Leaving Cascais heading south with a N 15 knot forecast we set full sail in 9 knots wind and were making way nicely. Wind climbed to 15 then 23kn so we took a reef in the main but got a bit of an untidy roll in the boom. The main was then stuck as the wind climbed and we started hitting 8kn not knowing what was coming next. We took the easy option of tucking under a headland in smooth water and 5kn wind to sort things out before heading south again under gib only. It was slow going but at dawn we set full sail in 13kn but the sails just flogged with each rise and fall in the swell. We tried all points of sail other than a U-turn upwind and with apparent wind of only 8 kn nothing stopped the banging rig. So we motored 3 hours south to Cabo Vincente. Hitting 15kn we let out the genoa. Within a mile we had a scrap of sail hoisted and we were being flogged in 35kn under the cliffs. We passed a yacht heading north against the wind and could only feel sympathy. The fetch was only a few miles and although the sea built in that time it was a great shape, no swell, and we tanked along at 8kn in the roaring wind completely stable and set as if on rails. Passing Pointe Sagres made no difference and it was not until the Algarve that we saw a drop to 27kn into Lagos bay.
Down the 100 miles of coast sailed from Cascais to Cabo Vincente we had Monkey and Donkey, as they referred to themselves, doing a mad double act on VHF channel 16 almost non-stop. All in English these guys yabber away at each other, play music and American cartoons or similar. The transmissions started around 10pm almost non-stop until maybe 6am but soon resumed again. Of course freight traffic from the shipping lanes told them to ‘go to a clinic’ and the odd yacht suggested ‘a different channel as they were a hazard to navigation’. The latter was well put and silence followed for a short time. You would think that the British warship that was interrogating passing traffic all night and the authorities could pin point these guys but there were no interventions from officials.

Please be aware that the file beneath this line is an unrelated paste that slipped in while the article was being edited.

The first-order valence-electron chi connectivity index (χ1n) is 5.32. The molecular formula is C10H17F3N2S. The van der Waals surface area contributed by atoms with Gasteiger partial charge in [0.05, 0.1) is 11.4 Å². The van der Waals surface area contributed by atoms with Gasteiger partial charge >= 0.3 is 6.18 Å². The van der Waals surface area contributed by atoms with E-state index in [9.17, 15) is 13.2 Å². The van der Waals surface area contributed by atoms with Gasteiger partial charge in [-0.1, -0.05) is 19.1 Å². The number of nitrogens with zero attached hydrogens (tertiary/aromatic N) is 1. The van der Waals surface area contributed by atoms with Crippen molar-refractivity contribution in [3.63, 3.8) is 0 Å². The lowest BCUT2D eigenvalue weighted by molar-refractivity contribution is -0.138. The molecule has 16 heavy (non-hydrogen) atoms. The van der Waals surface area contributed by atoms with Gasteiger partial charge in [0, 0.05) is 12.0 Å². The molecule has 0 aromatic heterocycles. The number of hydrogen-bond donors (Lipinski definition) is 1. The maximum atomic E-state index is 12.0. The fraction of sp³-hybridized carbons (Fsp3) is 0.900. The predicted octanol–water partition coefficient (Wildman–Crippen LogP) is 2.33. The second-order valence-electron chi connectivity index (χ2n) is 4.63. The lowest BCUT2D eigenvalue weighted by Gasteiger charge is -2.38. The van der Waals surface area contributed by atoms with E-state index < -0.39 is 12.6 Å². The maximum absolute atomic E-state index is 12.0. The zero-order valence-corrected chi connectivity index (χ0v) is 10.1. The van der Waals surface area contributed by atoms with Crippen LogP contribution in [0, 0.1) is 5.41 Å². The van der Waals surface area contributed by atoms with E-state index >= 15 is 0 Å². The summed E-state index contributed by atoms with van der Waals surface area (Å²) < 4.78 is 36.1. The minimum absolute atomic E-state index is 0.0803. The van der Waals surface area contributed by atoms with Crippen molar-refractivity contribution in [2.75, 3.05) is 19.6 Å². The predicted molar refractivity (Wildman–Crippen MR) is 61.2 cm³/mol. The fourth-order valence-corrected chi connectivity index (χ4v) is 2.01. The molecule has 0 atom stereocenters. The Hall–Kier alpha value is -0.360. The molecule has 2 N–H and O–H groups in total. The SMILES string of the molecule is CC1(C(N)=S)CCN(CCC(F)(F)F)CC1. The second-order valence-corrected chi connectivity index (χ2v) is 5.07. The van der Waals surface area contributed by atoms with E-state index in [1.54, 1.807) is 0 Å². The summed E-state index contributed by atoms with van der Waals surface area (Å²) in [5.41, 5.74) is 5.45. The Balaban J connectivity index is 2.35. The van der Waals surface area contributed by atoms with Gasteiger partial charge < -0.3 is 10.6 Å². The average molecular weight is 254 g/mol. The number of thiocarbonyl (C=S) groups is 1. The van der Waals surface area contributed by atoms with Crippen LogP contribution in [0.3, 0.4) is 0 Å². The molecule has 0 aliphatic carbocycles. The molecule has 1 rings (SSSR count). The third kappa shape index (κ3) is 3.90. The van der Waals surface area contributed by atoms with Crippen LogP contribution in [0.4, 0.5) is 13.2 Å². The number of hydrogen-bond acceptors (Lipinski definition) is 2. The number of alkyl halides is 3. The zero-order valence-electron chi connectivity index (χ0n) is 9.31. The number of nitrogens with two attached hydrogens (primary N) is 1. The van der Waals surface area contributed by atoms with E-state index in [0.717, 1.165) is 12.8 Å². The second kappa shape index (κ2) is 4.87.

After our first Craig David anchor eviction we had two nights sitting about 100m to the east of our first drop. Our anchor had been tested the first night with peak gusts of 39 knots and on the second with Force 7/8 at 4.30am.
We went downtown and returned to find the firework train had been anchored in daylight (must have been better organisation as on the previous night they tried to locate the small barges after dark and could not find their mooring buoys so were snaking in and out of moored boats – just!) alongside. Yep, we had to move again further east. We are now floating in isolation far to the east of the anchorage but it’s a better wifi zone so we are staying put.
The firework train which when unshackled stretches several hundred feet
Spent last night being entertained by Gerry and Wendy on ARC boat Duplicat along with Heike and Michael from s/v Fantasea.
It’s a busy anchorage of about 25 yachts with high turnover; Danish, Swedish, Morrocan, Brazilian, French, UK, Spanish and Portugese yachts to name a few.
The pilot states that the bay is foul. A hired speedboat dropped anchor alongside us today and as over 20 knots of wind hit they wanted to leave. Cascais had other ideas and no way could they reclaim their anchor. We had a go at dropping a tripping line down their rode but we are not carrying any large shackles that would sink down the 6mm line which was at about 30 degrees. So we called the rental boat company and the guy tried every trick he could to free the line but eventually gave up and cut the line.